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Commentary: NBC's 'Telenovela' 'Takes Ownership' Of Latino Stereotypes


NBC debuted three new shows this month with Latinas playing the leads. There is the police drama "Shades Of Blue" with Jennifer Lopez and the comedies "Superstore" with America Ferrera and "Telenovela" with Eva Longoria. Commentator Cynthia Leonor Garza was intrigued by "Telenovela" because she grew up with the genre that it parodies. Here's her review.

CYNTHIA LEONOR GARZA, BYLINE: "Telenovela" is crammed with all the things you'd come to expect from any steamy Mexican soap - lots of gorgeously tanned exposed skin, sculpted mustaches, cat fights, epic stare-downs and, of course, lots of Spanish guitar.


AMAURY NOLASCO: (As Rodrigo, speaking Spanish).

UNIDENTIFIED CHOIR: (Singing in Spanish).

UNIDENTIFIED ACTOR: (As character) More wind.

GARZA: The comedy is set behind the scenes of a Spanish-language telenovela based in Miami. It's a workplace comedy like "30 Rock," only this cast is mostly Latino. In "Telenovela," Eva Longoria plays Ana Sofia, the star of a Spanish-language telenovela who doesn't speak Spanish. She just memorizes her lines.


ZACHARY LEVI: (As James, speaking Spanish).

EVA LONGORIA: (As Ana Sofia, speaking Spanish).

LEVI: (As James, speaking Spanish).

LONGORIA: (As Ana Sofia) You know what? We'll just keep is cash. Stick to English.

GARZA: It's a wink to Latino viewers who also don't speak perfect Spanish. There are lots of tiny nods to Latin culture in the show, but it also tries really hard to not leave non-Latino viewers with FOMO - fear of missing out. In this scene, after a light falls and hits Ana's head, she wakes up disoriented and lying in a hospital room on the set.


JADYN DOUGLAS: (As Roxy) Does she have amnesia? Do you know what year it is?

ALEX MENESES: (As Isabela) Do you know what year it is?

GUILLERMO GARCIA CANTU: (As Gustavo) Amnesia's no joke. My character has it, I think. I don't remember.

DIANA-MARIA RIVA: (As Mimi) She doesn't have amnesia. You guys have been working in telenovelas too long. You're desensitized to crazy things.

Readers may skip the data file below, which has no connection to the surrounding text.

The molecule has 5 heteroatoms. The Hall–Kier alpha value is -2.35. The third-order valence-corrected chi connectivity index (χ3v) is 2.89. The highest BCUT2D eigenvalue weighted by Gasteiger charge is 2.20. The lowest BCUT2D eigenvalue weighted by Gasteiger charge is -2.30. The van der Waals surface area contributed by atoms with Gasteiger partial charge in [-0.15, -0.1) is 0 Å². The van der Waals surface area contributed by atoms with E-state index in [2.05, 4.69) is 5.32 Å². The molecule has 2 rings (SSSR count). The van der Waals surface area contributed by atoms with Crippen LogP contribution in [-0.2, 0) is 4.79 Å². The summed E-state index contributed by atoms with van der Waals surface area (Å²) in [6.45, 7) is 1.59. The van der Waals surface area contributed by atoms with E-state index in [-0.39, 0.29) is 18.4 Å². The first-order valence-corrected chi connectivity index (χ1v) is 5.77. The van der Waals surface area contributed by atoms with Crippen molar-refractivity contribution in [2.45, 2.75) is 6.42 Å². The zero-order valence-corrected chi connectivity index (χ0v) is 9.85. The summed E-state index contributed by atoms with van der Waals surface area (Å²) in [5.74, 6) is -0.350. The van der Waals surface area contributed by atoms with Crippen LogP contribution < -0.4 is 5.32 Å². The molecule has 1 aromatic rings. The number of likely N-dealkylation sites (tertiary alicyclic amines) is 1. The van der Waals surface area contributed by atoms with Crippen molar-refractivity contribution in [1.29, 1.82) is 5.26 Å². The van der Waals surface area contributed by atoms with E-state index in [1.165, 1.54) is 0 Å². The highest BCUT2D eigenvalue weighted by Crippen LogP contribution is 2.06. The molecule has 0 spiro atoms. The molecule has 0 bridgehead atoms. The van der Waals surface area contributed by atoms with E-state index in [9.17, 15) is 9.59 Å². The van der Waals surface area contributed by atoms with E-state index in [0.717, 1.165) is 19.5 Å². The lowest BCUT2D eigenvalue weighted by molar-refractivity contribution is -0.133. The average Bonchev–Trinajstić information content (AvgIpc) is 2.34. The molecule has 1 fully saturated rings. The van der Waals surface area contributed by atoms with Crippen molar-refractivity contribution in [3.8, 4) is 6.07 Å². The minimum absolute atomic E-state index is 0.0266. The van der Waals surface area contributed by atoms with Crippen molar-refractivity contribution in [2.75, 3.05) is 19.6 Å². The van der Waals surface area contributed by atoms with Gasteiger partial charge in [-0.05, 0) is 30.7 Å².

GARZA: It's a funny line that actually troubled me to think about how television audiences have also grown desensitized to the crazy characters of Latinos we've seen over and over again. While the whole premise of this show might at first glance seems like one big mockery of Latino culture, she show is actually taking ownership of the stereotypes while trying to give us stories that are universal. It's a tough balance, but "Telenovela" is moving in the right direction. Here, Ana explains who she really is to the head of the network, a Spanish-speaking white guy who happens to be romantically interested in her.


LONGORIA: (As Ana Sofia) James, I can't do this anymore, OK? I'm not Pasion. I don't like salsa dancing. I don't speak Spanish. This isn't the real me. The real me loves eating cheese puffs and relies heavily on boob tape for cleavage. I don't like spicy food.

LEVI: (As James) I saw that.

LONGORIA: (As Ana Sofia) The truth is, I'm pretty normal.

GARZA: Normal - I was stumped by the line being drawn here, the idea that white things would be considered normal, Latino things abnormal. But I get the point she's trying to make. Being Latino is much more complex than going down a list and checking off boxes. Still, I grew up watching novelas. To this day, every time I hear the theme song to the 1987 teen "Quinceanera," I'm filled with an aching nostalgia for those evenings I spent in my grandmother's living room. Our real lives may not be anything like melodramatic telenovelas, but for some of us, they're still an important part of our story. And everyone needs to acknowledge that in this country, that's totally normal.


THALIA: (Singing in Spanish).

SIEGEL: That's commentator Cynthia Leonor Garza with her take on the new NBC comedy "Telenovela." Transcript provided by NPR, Copyright NPR.

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